War on two fronts! As one half of the League infiltrates the Totality, the other engages an old friend on an older wavelength. Meanwhile, Lex Luthor’s Legion of Doom waits for their striking moment. With the heroes preoccupied, it’s only a matter of time, in Justice League #3. SPOILERS MOST DEFINITELY FOLLOW.

Behold, the hero of our story

Justice League #3 opens on young Thaal Sinestro, before yellow, before green—back when he was known not as a cruel order-bringer, but a hero. This first page is gorgeously rendered by Jimenez and Sanchez. The luscious color and foreground shadows, the glow of light and distant moons—these caught my attention first; but Jimenez also deftly uses just a few panels to efficiently tell the story of the young Korugarian’s first encounter with the unseen light. His flowing scarf links panels one and two, the glow of light panels two and three, then three and four, the glow on his face in panel five telling us that he still stands before the lit console in the preceding frame.

Napolitano takes Snyder’s usual verbosity and distributes it expertly; in spite of white boxes littering the page, neither the storytelling nor the beauteous aesthetic is harmed. Pauses are staged well. Note the distance between the first two boxes. Behold the hero of our story, and we behold him in silhouette, and in full beneath that, both Sinestros living in the vertical space between box one and box two.

Snyder, for his part, continues to deliver a compelling narrator. The drama of it gives the book a tonal weight long before we reach the actual substance—a sort of signpost telling the brain what to expect. And there is the matter of that first caption, and Napolitano’s forced pause. Behold the hero of our story. I wouldn’t bet one of my children on it, but I have a sneaking suspicion that, before this is all over, Sinestro will be the undoing of Luthor’s grand plan, intentionally or otherwise. Snyder is certainly a smart—and patient—enough writer to plant such a seed and watch it grow, and Sinestro’s twisted vision of what is best for the universe has at times before found harmony with legitimate good. We shall see.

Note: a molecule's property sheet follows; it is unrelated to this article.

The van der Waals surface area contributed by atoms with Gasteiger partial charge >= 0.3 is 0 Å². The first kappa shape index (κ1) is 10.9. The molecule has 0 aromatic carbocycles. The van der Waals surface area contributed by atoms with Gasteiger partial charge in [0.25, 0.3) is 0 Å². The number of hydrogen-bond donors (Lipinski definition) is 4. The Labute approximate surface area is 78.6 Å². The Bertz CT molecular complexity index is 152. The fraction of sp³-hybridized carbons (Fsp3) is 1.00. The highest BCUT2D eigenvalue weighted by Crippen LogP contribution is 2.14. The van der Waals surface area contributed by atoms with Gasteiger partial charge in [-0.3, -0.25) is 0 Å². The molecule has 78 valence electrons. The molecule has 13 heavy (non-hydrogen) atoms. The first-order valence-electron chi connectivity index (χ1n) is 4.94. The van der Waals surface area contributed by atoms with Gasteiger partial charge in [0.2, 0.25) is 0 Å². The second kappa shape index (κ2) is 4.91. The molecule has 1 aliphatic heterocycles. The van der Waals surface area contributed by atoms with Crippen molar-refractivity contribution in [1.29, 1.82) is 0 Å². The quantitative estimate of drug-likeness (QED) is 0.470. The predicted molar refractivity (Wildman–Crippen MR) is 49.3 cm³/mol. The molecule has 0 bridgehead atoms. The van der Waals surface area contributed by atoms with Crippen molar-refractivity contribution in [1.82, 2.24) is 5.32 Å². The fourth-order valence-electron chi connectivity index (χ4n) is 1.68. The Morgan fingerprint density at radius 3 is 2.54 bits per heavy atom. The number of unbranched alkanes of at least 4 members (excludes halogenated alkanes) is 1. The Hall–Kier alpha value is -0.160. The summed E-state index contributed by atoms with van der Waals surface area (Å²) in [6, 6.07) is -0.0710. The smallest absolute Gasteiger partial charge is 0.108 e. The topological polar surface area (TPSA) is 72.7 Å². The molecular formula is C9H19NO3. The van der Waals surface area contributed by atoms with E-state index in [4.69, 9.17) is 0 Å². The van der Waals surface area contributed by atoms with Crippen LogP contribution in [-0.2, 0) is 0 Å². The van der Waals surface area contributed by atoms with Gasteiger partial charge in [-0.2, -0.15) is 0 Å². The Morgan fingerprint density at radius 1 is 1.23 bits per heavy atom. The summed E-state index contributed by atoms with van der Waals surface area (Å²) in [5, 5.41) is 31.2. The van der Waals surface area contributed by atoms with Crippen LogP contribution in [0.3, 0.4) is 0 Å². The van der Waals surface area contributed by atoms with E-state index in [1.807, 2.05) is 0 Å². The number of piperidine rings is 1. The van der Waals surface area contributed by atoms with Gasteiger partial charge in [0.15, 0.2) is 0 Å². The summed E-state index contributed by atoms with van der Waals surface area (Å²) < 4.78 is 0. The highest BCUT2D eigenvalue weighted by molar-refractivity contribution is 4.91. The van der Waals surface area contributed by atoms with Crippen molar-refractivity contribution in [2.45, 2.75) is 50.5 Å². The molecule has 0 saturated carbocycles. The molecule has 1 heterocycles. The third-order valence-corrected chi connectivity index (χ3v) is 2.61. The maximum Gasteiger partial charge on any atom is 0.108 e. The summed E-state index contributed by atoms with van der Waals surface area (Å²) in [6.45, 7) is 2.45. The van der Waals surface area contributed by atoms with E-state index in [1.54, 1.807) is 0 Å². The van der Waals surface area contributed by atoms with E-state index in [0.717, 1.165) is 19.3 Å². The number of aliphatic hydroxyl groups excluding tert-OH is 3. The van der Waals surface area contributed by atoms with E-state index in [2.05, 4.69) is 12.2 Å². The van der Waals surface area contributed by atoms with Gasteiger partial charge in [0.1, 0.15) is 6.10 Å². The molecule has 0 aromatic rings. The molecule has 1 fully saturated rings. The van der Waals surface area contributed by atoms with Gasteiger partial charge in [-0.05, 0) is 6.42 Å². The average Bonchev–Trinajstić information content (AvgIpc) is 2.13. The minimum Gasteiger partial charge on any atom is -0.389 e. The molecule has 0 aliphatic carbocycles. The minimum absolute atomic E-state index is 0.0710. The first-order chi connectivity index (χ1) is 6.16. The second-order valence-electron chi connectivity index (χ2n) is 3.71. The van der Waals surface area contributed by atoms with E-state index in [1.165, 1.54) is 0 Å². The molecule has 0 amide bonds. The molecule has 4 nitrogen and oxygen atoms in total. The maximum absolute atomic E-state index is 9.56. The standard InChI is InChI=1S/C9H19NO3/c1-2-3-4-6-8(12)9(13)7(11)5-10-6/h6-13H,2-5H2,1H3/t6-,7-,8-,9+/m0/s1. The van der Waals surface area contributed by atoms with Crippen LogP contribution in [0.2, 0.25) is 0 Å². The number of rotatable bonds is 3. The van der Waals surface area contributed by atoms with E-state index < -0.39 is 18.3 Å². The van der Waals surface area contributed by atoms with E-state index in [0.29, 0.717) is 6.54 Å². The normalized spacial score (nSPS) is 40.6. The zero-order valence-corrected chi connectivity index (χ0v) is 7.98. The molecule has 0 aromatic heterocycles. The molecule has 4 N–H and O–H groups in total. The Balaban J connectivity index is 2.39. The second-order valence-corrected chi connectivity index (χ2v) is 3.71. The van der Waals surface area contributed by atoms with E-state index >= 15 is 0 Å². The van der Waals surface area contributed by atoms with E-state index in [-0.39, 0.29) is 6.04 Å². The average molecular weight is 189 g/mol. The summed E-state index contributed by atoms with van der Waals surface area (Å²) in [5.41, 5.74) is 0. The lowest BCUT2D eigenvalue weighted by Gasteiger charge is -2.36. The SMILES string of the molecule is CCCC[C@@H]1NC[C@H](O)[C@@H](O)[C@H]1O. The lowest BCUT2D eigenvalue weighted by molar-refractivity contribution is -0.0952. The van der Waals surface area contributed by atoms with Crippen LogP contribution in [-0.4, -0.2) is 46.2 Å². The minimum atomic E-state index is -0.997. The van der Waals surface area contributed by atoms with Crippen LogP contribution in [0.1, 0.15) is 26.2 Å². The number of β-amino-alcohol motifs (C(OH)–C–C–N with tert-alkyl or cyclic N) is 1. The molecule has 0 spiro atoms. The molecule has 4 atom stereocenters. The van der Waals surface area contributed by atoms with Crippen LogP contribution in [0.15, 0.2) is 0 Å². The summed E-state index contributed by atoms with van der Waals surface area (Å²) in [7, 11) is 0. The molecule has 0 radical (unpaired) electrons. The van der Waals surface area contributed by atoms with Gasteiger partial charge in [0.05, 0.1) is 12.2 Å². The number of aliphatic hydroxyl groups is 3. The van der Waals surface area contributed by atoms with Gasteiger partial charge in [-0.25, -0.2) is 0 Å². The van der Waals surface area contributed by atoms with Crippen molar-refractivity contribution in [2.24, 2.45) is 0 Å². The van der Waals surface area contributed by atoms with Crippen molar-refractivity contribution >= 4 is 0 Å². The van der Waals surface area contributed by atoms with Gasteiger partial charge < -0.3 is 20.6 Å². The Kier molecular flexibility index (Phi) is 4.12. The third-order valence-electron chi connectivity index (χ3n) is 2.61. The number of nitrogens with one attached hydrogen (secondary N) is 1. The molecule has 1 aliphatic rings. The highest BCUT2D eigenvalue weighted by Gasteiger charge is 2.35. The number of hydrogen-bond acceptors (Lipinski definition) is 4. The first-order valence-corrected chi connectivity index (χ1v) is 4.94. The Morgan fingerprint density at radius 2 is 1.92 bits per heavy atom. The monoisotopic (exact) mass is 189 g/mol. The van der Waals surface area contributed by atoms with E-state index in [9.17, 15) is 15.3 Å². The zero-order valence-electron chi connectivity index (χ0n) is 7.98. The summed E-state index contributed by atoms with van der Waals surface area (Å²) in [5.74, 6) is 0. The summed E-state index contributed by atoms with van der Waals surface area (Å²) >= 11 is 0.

Primitive impulses have taken hold of John Stewart’s mind

The action shifts to the conflict with Lantern Stewart, and while I like the idea of the Invisible Spectrum and the Ultraviolet Corps, I’m getting a bit of an Avengers 1 Hawkeye feeling. John’s been away from the Justice League books for a while now, and right here at the start, we’ve got him robbed of any agency. We haven’t gotten any real opportunity to watch him play the hero in this book, so the shock of his possession isn’t as powerful as it could be.

Jimenez’s layouts lose a bit of oomph for me at the beginning of this section, as well. Have a look at this page:

Panel one is a fairly spartan, but effective perspective, but then we have two panels in which the perspective is fairly direct (and uninteresting), and panel three fails to add much, at least for me. Compare that to the first page, where there’s very little waste, and it doesn’t quite measure up. The final panel is more dynamic, but it also feels a bit weird, both because of the skewing of John’s anatomy and his constructs.

Thankfully, the next page gets quite a bit tighter, with more useful perspectives and some interesting color inversion in the second to last panel. The rest of the section works fairly well, and with Snyder’s narration threaded throughout, it’s an easy read. Cyborg having the successful attempt at stopping Stewart is pretty obvious given the context, but I was still happy for it, and grateful that Snyder uses Vic in action instead of as a supercomputer.

The rest of the book has a few off moments, but is overall quite visually interesting. Snyder’s tale continues to intrigue, and Jimenez and Sanchez give an energy and lushness worthy of the material. Snyder is also quite good at winding an issue up until everything hits the fan, and he does that here. Luthor’s unholy excitement at the bad things to come reaches a fever pitch, and we feel it with him. The League will ultimately prevail, but this sense of everything going sideways is what will make it truly satisfying in the end, and Snyder’s done a great job of cultivating that chaos.

Recommended if…

  • You like the long game in your team-up books.
  • You liked Hawkeye’s role in the first Avengers film.
  • Creepy, grisly Joker is your jam.

Overall

Justice League #3 has some moments of visual malaise, but largely succeeds on all fronts. Snyder creates some short-but-impactful moments for Cyborg and Sinestro, Jimenez and Sanchez craft artwork that is both highly-functional and beautiful, and Napolitano subtly uses the placement of the narration boxes to help guide and emphasize. The overall story remains compelling enough, and with high-quality installments like this one, Justice League is a no-brainer for your pull list.

SCORE: 8/10